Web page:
If The Lindbergh Flight combined spectacle with its music, The Seven Deadly Sins adds dance – and drama – into the mix.

The Seven Deadly Sins is much more 'Brechtian' in the sense of political theatre. The title – which also provides the structure of this combinaton of dance and opera – is basically ironic. The 'sins' that Anna II must overcome with the help of her sister Anna I are against money rather than God.

Anna I's 'sloth' is not actively committing injustice. Her 'pride' is that she is ashamed to display her body for money, and so on. Finally, her 'envy' is of all those happy people without the fortitude to avoid those other sins.

The sisters travel across the USA to earn money for their family (who look oddly like a board of directors) to build a "little house" in Louisiana. The backdrop map of the states is projected with video close-ups of the US dollar bill – starting with plenty of play on the phrase "In God We Trust".

As you might imagine from their names, the two sisters are not exactly seperate: "We are really not two people, but only a single one," sings Anna I, and gives the example that they have one bank account. Originally, Anna II was portrayed by one dancer. Here there are seven; the sarcastic medieval morality play is emphasised as Anna I conquers the embodiments of seven different 'sins', many of appropriately demonic appearance.

The men who the Annas meet on their journey are performed by eight male breakdancers. The sight of a bunch of b-boys in suits flipping and spinning among the piles of money that fell like confetti at the end of The Lindbergh Flght is something I don't expect to see again in a hurry.

The synopsis in the programme presumably refers to the original choreography: intriguingly, events in some of the scenes as staged are considerably less detailed than those described. The note for 'anger' talks about Anna II striking a film star on set to protect a mistreated horse, to her own detriment, and being forced to apologise. Here, the boxing-gloved Anna II propels the men off stage with a few well placed stamps and continues to caper pugnatiously while Anna I rempremands her 'sin' in general terms. The first sin, 'sloth' is described as Anna II's laziness in participating in a scam – without the programme I would have missed it. While the choreography energetically supports the story decribed in Anna I's singing, it has not be used to create narrative of its own.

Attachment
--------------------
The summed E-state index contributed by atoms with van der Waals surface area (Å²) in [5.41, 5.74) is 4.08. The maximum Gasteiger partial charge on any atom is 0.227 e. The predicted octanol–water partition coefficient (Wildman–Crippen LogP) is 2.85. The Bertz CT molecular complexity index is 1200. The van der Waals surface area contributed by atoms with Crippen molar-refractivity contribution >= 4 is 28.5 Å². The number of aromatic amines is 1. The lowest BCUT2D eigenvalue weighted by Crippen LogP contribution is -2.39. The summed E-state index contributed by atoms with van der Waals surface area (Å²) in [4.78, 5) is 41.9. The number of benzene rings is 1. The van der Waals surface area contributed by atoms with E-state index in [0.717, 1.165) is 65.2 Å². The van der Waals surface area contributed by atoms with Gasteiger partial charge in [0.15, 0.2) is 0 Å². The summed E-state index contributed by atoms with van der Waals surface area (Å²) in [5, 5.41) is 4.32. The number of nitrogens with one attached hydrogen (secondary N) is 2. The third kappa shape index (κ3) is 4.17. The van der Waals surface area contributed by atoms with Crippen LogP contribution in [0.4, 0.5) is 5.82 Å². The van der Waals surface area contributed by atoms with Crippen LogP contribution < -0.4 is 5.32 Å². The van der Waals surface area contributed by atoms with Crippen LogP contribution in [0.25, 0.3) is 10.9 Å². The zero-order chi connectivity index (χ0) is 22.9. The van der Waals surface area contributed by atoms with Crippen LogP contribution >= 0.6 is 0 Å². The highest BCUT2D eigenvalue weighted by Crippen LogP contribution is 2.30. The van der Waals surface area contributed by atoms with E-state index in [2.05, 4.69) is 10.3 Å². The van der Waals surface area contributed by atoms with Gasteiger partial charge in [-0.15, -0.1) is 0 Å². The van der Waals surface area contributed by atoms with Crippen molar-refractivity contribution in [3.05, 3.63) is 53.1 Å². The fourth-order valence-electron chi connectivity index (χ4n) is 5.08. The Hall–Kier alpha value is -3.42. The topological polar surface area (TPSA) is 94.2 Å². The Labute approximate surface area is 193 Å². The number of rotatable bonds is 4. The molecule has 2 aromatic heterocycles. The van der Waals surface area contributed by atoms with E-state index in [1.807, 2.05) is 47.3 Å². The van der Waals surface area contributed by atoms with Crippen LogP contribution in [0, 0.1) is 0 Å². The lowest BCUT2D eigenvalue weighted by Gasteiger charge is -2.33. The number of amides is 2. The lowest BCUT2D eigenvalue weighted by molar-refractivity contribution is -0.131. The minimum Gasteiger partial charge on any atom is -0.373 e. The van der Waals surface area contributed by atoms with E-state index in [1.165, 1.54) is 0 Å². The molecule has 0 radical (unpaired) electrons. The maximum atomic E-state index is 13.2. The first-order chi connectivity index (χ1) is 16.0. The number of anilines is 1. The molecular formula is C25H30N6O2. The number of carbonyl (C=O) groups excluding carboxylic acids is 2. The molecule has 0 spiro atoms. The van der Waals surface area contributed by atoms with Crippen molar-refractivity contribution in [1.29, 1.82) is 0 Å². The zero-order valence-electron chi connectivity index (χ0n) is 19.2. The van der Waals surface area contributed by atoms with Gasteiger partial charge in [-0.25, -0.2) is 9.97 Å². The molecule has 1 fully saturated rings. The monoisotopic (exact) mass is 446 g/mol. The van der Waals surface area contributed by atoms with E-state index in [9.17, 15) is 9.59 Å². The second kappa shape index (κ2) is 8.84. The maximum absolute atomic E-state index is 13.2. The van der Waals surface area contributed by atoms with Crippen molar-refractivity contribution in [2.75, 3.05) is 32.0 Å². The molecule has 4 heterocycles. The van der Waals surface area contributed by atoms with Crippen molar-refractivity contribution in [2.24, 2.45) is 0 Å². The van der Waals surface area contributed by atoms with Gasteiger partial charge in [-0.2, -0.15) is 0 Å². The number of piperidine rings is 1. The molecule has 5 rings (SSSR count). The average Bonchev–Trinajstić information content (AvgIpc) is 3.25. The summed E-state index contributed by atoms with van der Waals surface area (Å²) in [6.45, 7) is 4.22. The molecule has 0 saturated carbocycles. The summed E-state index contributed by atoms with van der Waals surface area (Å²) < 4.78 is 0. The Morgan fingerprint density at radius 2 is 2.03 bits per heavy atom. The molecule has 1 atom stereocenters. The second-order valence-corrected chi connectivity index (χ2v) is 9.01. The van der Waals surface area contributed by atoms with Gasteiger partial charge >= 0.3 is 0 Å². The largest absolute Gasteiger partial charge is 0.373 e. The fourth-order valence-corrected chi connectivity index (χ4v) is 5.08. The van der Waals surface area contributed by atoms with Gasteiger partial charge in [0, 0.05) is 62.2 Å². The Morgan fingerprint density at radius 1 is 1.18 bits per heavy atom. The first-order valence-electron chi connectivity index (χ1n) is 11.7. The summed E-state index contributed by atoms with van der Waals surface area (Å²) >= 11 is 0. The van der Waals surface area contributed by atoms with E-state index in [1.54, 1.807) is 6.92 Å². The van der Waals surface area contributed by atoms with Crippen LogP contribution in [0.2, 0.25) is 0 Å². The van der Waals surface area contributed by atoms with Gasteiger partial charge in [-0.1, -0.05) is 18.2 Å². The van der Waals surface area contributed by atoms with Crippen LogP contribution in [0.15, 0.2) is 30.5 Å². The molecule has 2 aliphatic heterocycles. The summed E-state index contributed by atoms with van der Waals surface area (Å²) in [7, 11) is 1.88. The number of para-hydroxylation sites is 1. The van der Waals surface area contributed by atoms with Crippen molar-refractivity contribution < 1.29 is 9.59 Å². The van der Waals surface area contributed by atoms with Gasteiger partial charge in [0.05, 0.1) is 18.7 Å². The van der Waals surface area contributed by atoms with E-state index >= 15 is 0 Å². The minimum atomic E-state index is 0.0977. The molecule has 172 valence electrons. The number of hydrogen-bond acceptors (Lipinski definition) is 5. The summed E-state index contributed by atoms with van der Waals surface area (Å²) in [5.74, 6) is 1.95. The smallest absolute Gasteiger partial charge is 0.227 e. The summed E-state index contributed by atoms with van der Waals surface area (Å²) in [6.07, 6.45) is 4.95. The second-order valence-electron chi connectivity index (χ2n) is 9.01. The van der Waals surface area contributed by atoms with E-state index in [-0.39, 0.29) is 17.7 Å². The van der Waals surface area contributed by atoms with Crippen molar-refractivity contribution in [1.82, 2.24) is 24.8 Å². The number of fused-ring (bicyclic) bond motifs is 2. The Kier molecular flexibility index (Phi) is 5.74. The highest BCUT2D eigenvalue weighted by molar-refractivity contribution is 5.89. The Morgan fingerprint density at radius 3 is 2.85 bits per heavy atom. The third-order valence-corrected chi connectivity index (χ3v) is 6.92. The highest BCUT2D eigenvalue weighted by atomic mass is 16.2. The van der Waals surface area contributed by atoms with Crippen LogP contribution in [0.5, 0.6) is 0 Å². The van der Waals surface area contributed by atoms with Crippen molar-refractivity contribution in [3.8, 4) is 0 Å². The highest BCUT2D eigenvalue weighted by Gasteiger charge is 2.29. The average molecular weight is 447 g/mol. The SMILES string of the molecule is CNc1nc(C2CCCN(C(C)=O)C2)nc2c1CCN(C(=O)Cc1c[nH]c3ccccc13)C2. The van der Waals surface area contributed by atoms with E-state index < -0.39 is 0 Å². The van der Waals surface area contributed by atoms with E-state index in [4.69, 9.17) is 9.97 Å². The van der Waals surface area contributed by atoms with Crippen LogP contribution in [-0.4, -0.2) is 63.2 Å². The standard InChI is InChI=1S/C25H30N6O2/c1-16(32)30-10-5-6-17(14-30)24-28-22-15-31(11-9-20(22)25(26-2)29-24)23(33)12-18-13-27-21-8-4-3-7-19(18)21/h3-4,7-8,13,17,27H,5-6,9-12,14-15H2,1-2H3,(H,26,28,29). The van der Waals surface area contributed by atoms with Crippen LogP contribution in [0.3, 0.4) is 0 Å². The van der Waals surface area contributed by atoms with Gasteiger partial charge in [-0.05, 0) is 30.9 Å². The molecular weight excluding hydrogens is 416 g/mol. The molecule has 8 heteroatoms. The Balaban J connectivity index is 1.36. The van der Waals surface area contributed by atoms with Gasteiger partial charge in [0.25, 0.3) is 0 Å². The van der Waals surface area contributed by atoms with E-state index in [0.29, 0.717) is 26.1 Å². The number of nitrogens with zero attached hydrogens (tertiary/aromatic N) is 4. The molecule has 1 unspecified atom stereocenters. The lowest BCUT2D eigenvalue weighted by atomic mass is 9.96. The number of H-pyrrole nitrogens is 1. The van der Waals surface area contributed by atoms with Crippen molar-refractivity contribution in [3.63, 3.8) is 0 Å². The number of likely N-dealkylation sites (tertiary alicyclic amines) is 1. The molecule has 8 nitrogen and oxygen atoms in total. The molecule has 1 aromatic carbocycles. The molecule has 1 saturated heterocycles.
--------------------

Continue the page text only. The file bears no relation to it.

The lynchpin of the piece, especially with Anna II fragmented and the dancers' hands off the plot, is Anna I. Gun-Brit Barkman gives the role startling energy and emotional intensity. It must be hard work, as narrator and participant in the action, singing solo for much of the piece, but she only gets stronger as it goes on. The emotional journey, as Anna I again and again convinces her sister to overcome her scruples in the name of money, goes from calmly dishevelled to distraught, in body and voice, when they finally return home to the Mississipi and all those conquered 'sins' file back behind Anna I's body.

Typically of Brecht's method, there are unanswered questions here – if there is a problem with the system, what shall we do about it? But Barkman's performance give the piece an enormous emotional kick, combining an allegorical story, fine music and a spectacular setting into a powerful whole.


On the Art Festival website:
The Lindbergh Flight/The Flight Over The Ocean & The Seven Deadly Sins
Video of the production.
Interview with Opera stars Gun-Brit Barkmin and Christian Baumgaertel

Also in the Festival, Songs of Kurt Weill returns to the Festival Club on 12 and 13 March.